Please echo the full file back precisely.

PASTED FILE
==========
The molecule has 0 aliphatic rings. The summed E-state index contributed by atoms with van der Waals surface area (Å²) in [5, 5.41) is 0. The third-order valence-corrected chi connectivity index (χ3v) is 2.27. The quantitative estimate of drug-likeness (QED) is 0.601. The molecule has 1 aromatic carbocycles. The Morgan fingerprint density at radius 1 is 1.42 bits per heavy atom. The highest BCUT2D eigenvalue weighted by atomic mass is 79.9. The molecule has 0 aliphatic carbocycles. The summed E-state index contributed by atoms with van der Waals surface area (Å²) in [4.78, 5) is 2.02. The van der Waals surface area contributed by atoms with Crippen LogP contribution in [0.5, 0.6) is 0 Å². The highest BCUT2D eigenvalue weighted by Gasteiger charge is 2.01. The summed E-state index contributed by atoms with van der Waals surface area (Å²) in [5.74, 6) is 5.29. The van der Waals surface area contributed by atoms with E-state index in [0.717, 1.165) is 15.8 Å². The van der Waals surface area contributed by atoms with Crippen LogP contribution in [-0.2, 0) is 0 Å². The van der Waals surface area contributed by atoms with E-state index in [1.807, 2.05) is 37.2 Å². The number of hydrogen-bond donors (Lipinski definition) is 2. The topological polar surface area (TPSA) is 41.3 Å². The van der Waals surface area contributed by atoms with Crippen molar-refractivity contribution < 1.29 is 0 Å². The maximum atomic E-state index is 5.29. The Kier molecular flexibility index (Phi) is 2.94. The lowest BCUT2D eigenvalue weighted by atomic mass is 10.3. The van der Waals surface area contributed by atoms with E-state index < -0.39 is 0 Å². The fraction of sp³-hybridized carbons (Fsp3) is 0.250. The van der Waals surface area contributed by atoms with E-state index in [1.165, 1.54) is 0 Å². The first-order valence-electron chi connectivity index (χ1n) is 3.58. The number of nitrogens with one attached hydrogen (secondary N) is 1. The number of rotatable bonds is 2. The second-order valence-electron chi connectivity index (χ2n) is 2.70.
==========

The molecule has 0 aliphatic rings. The summed E-state index contributed by atoms with van der Waals surface area (Å²) in [5, 5.41) is 0. The third-order valence-corrected chi connectivity index (χ3v) is 2.27. The quantitative estimate of drug-likeness (QED) is 0.601. The molecule has 1 aromatic carbocycles. The Morgan fingerprint density at radius 1 is 1.42 bits per heavy atom. The highest BCUT2D eigenvalue weighted by atomic mass is 79.9. The molecule has 0 aliphatic carbocycles. The summed E-state index contributed by atoms with van der Waals surface area (Å²) in [4.78, 5) is 2.02. The van der Waals surface area contributed by atoms with Crippen LogP contribution in [0.5, 0.6) is 0 Å². The highest BCUT2D eigenvalue weighted by Gasteiger charge is 2.01. The summed E-state index contributed by atoms with van der Waals surface area (Å²) in [5.74, 6) is 5.29. The van der Waals surface area contributed by atoms with E-state index in [0.717, 1.165) is 15.8 Å². The van der Waals surface area contributed by atoms with Crippen LogP contribution in [-0.2, 0) is 0 Å². The van der Waals surface area contributed by atoms with E-state index in [1.807, 2.05) is 37.2 Å². The number of hydrogen-bond donors (Lipinski definition) is 2. The topological polar surface area (TPSA) is 41.3 Å². The van der Waals surface area contributed by atoms with Crippen molar-refractivity contribution < 1.29 is 0 Å². The maximum atomic E-state index is 5.29. The Kier molecular flexibility index (Phi) is 2.94. The lowest BCUT2D eigenvalue weighted by atomic mass is 10.3. The van der Waals surface area contributed by atoms with E-state index < -0.39 is 0 Å². The fraction of sp³-hybridized carbons (Fsp3) is 0.250. The van der Waals surface area contributed by atoms with E-state index in [1.165, 1.54) is 0 Å². The first-order valence-electron chi connectivity index (χ1n) is 3.58. The number of nitrogens with one attached hydrogen (secondary N) is 1. The number of rotatable bonds is 2. The second-order valence-electron chi connectivity index (χ2n) is 2.70.